Johnson, Steven. “Old Growth Media and the Future of News.” Stevenberlinjohnson.com. 14 March 2009. Web. http://www.stevenberlinjohnson.com/2009/03/the-following-is-a-speech-i-gave-yesterday-at-the-south-by-southwest-interactive-festival-in-austiniif-you-happened-to-being.html
Starr, Paul. “Goodbye to the Age of Newspapers (Hello to a New Age of Corruption)” The New Republic. 4 March 2009. Web. http://www.tnr.com/article/goodbye-the-age-newspapers-hello-new-era-corruption?page=1%2C4.
These are two articles to get students thinking about the future of news and ponder questions about whether any individual or collective actions need to be taken to sustain journalism as the internet and other factors have brought the news industry to a crisis. Johnson presents an optimistic perspective, suggesting that in the online world media operates as an ecosystem and people’s journalistic needs will eventually be met. Starr offers many sharp arguments questioning this sort of optimism, suggesting that journalism is a “public good” that markets (including the online market) tend not to fund adequately. Starr also warns of an increasing gap between “news drop outs” and “news junkies,” suggesting this split has to do with the evolving architecture of the news media. Both of these articles are well-written for undergraduates ; the authors do not use much special terminology nor do they address their readers as disciplinary specialists. The Starr article in particular requires some patient reading because his argument, though concisely articulated, is complex.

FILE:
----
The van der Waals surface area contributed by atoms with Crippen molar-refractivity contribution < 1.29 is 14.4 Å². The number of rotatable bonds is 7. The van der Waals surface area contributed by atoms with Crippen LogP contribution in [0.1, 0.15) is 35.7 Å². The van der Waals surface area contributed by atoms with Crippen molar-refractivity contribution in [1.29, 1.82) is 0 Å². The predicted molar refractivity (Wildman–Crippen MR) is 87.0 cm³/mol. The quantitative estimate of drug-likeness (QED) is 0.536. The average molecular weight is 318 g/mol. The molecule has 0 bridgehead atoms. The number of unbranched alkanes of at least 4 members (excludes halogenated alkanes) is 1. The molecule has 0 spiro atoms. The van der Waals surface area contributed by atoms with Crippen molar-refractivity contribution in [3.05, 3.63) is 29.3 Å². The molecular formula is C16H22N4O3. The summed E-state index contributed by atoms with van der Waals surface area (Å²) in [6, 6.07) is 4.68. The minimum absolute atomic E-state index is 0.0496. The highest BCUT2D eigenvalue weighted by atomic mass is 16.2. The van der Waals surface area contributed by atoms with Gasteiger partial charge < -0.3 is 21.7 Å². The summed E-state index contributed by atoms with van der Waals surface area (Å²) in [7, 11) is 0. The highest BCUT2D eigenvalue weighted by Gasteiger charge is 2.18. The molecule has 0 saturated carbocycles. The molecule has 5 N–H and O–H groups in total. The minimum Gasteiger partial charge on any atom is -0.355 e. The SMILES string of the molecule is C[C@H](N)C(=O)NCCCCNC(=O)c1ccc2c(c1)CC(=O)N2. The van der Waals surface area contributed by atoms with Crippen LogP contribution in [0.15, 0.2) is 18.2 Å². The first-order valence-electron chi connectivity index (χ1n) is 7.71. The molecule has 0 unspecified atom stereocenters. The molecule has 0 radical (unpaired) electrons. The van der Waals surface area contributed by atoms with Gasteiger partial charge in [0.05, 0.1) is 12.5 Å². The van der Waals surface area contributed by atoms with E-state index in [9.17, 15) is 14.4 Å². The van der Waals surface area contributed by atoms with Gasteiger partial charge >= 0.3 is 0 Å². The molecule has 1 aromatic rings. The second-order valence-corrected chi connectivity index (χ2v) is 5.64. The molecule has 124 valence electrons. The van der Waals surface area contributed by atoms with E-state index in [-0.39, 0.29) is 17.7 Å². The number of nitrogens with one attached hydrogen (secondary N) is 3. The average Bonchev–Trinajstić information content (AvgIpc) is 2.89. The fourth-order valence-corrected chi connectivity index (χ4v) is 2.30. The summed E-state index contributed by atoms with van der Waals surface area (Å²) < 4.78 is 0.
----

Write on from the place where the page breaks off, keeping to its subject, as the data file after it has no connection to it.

I’m attaching some study/discussion questions I’ve used for these readings.